Thursday, August 14, 2008

“All Textbooks Must Be Covered”

The first year my children went to a traditional school, I almost passed out upon reading these words: “All textbooks must be covered.” When referring to guidelines for Individual Educational Plans to be submitted to our local district for approval prior to a year of homeschooling, for a textbook to be listed we were expected to “cover” 90% of the material in the book. So when I saw this, I was thinking we were expected to actually read the textbooks over the summer.

Parochial school students who borrow their required textbooks from the school district are expected to pick up their books from BOCES in Hampton Bays. This is just one of the minor inconveniences shouldered by private school students. We pay the taxes for these books, whether we use them or not. We are expected to do all the running around. We receive a postcard that states our textbooks are ready. At that time, we bring in the old ones and pick up the new ones.

That first year, the postcard stated that I was expected to pick up the books the week of July 24-28. My due date was upon me and I asked a friend to drive us out there on July 24.

Now in retrospect, I believe I started to go into early stages of labor on July 23. That was our 13th wedding anniversary. My in-laws came out to baby-sit while we went out for a beautiful lunch at a first-class brunch buffet. (That is the last time we went out to eat together, if you don’t count the two weddings we went to this summer.) They had fresh fruit, scrumptious desserts, and freshly squeezed juices of the day.

My favorite was the omelet station, where the chef would put in any of the many ingredients that were on display. I boldly requested an omelet with the works. My husband could not believe the amount of food I was able to put down. You literally could have rolled me out of there. I did not feel able to walk to the car, and I asked him to get the car and pick me up at the door. I started having contractions in the car from being so full. When I got home, I fell asleep for a good three hours.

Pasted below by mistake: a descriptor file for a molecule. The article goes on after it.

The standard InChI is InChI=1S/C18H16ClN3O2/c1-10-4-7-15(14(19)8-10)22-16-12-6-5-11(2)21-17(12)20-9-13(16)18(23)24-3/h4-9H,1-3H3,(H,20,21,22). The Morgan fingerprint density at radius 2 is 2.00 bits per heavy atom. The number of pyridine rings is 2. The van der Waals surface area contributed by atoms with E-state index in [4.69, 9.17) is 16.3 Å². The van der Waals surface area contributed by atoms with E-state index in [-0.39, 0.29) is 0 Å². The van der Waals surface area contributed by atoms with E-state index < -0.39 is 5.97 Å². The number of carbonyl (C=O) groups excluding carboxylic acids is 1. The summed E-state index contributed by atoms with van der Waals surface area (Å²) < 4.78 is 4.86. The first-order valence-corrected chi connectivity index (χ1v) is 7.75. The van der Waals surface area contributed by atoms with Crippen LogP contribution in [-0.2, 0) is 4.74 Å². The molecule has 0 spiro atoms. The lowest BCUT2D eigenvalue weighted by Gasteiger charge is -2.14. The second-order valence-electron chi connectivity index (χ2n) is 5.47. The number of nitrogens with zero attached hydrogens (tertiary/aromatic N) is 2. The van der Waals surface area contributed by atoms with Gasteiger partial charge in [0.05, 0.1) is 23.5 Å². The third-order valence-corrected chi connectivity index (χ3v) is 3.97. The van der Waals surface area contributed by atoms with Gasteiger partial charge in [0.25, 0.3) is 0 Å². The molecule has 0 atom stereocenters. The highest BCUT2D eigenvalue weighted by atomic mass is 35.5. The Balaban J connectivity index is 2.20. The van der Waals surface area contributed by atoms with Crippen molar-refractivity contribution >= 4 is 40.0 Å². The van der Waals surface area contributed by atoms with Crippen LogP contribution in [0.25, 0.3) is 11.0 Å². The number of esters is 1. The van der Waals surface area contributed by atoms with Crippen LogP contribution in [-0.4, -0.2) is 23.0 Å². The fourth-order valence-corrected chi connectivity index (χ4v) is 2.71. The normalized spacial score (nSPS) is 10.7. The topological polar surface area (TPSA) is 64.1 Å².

On the morning of July 24, I was feeling really uncomfortable. I could feel the baby’s head pressing down on my pelvis. I said not a word to my friend, but was not very talkative. I was a little aggravated with the young ladies at BOCES, who impatiently waited for me to waddle from desk to desk, signing for the books. I carried not a single one, but piled them all in my children’s backpacks and made them carry them to the car.

My friend gave me a refresher course in covering textbooks, old-school-style. I had saved lots of paper bags from the grocery store. The task seemed to me to be a gargantuan one. One of the grades required workbooks be covered as well. We guessed that we were supposed to cut out pieces of cardboard from cereal boxes to support the paper covers. This was pretty tricky work. I put the piles of books in the dining room, alongside the store-bought supplies that I had picked up as soon as Walmart had them stocked the first week of July. I was so relieved that I had all of them before the baby had come.

My sister came to help out the third week after the baby came. She covered each and every book for me, decorating the covers with whimsical curly-cues and flowers. I thought of her appreciatively as I covered the books by myself this year, a three-night chore. I finally discovered that contact paper was the cover of choice for workbooks; I went through a 24-foot roll.

They are all set now, neatly stacked as in years past. New sneakers are sitting pristinely white in their boxes. Supplies are in their boxes, entrusted to my little ones to keep safe in their rooms. Hairs have been cut. 75% of the reading and written summer work has been completed, without much nudging from me. What was a mystery that first year has become an efficient system for preparing for school.

Aah, I am so happy that covering textbooks does not require that we actually pre-read them!


Alice Gunther said...

Great story!

Glad you are all ready!

Loren Christie said...

Doesn't everything seems so much more overwhelming when you are about to go into labor? With the last baby, the doctor sent us to the mall to progress my labor. Walking the length of it was like climbing Mount Everest...I almost strangled the people stationed at center kiosks selling hand cream, and one unlucky Met Life Representative.